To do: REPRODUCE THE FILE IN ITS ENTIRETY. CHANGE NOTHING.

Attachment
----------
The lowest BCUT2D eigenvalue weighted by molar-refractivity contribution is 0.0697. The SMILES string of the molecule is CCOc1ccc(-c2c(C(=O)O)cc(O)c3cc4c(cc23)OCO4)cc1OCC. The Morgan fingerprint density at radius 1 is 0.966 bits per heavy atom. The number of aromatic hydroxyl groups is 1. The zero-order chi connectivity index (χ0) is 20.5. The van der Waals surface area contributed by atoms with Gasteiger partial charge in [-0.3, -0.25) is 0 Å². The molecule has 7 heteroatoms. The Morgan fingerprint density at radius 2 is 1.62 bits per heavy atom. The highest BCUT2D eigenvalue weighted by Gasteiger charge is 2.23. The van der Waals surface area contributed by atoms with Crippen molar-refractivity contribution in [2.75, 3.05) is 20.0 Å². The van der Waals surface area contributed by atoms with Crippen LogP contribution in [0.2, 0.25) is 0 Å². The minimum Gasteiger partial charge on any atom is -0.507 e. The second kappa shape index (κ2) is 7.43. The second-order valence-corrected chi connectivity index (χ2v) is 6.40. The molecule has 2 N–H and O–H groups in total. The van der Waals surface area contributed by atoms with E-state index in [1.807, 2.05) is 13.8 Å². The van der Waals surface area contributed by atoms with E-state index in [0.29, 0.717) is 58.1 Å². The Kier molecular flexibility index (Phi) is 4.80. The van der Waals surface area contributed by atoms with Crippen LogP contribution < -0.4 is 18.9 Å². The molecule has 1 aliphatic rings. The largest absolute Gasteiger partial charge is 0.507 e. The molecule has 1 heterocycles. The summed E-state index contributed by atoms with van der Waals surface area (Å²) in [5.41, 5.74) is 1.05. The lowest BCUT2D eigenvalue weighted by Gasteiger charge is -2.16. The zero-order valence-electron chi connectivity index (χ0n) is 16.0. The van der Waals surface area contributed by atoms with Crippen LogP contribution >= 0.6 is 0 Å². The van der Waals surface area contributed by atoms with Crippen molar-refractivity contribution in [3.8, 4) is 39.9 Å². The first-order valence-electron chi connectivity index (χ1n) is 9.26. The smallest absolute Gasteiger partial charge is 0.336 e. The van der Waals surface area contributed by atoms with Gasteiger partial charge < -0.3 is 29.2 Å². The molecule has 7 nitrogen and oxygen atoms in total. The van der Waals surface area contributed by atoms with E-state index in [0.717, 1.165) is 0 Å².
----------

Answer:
The lowest BCUT2D eigenvalue weighted by molar-refractivity contribution is 0.0697. The SMILES string of the molecule is CCOc1ccc(-c2c(C(=O)O)cc(O)c3cc4c(cc23)OCO4)cc1OCC. The Morgan fingerprint density at radius 1 is 0.966 bits per heavy atom. The number of aromatic hydroxyl groups is 1. The zero-order chi connectivity index (χ0) is 20.5. The van der Waals surface area contributed by atoms with Gasteiger partial charge in [-0.3, -0.25) is 0 Å². The molecule has 7 heteroatoms. The Morgan fingerprint density at radius 2 is 1.62 bits per heavy atom. The highest BCUT2D eigenvalue weighted by Gasteiger charge is 2.23. The van der Waals surface area contributed by atoms with Crippen molar-refractivity contribution in [2.75, 3.05) is 20.0 Å². The van der Waals surface area contributed by atoms with Crippen LogP contribution in [0.2, 0.25) is 0 Å². The minimum Gasteiger partial charge on any atom is -0.507 e. The second kappa shape index (κ2) is 7.43. The second-order valence-corrected chi connectivity index (χ2v) is 6.40. The molecule has 2 N–H and O–H groups in total. The van der Waals surface area contributed by atoms with E-state index in [1.807, 2.05) is 13.8 Å². The van der Waals surface area contributed by atoms with E-state index in [0.29, 0.717) is 58.1 Å². The Kier molecular flexibility index (Phi) is 4.80. The van der Waals surface area contributed by atoms with Crippen LogP contribution < -0.4 is 18.9 Å². The molecule has 1 aliphatic rings. The largest absolute Gasteiger partial charge is 0.507 e. The molecule has 1 heterocycles. The summed E-state index contributed by atoms with van der Waals surface area (Å²) in [5.41, 5.74) is 1.05. The lowest BCUT2D eigenvalue weighted by Gasteiger charge is -2.16. The zero-order valence-electron chi connectivity index (χ0n) is 16.0. The van der Waals surface area contributed by atoms with Crippen LogP contribution >= 0.6 is 0 Å². The van der Waals surface area contributed by atoms with Crippen molar-refractivity contribution in [3.8, 4) is 39.9 Å². The first-order valence-electron chi connectivity index (χ1n) is 9.26. The smallest absolute Gasteiger partial charge is 0.336 e. The van der Waals surface area contributed by atoms with Gasteiger partial charge < -0.3 is 29.2 Å². The molecule has 7 nitrogen and oxygen atoms in total. The van der Waals surface area contributed by atoms with E-state index in [0.717, 1.165) is 0 Å².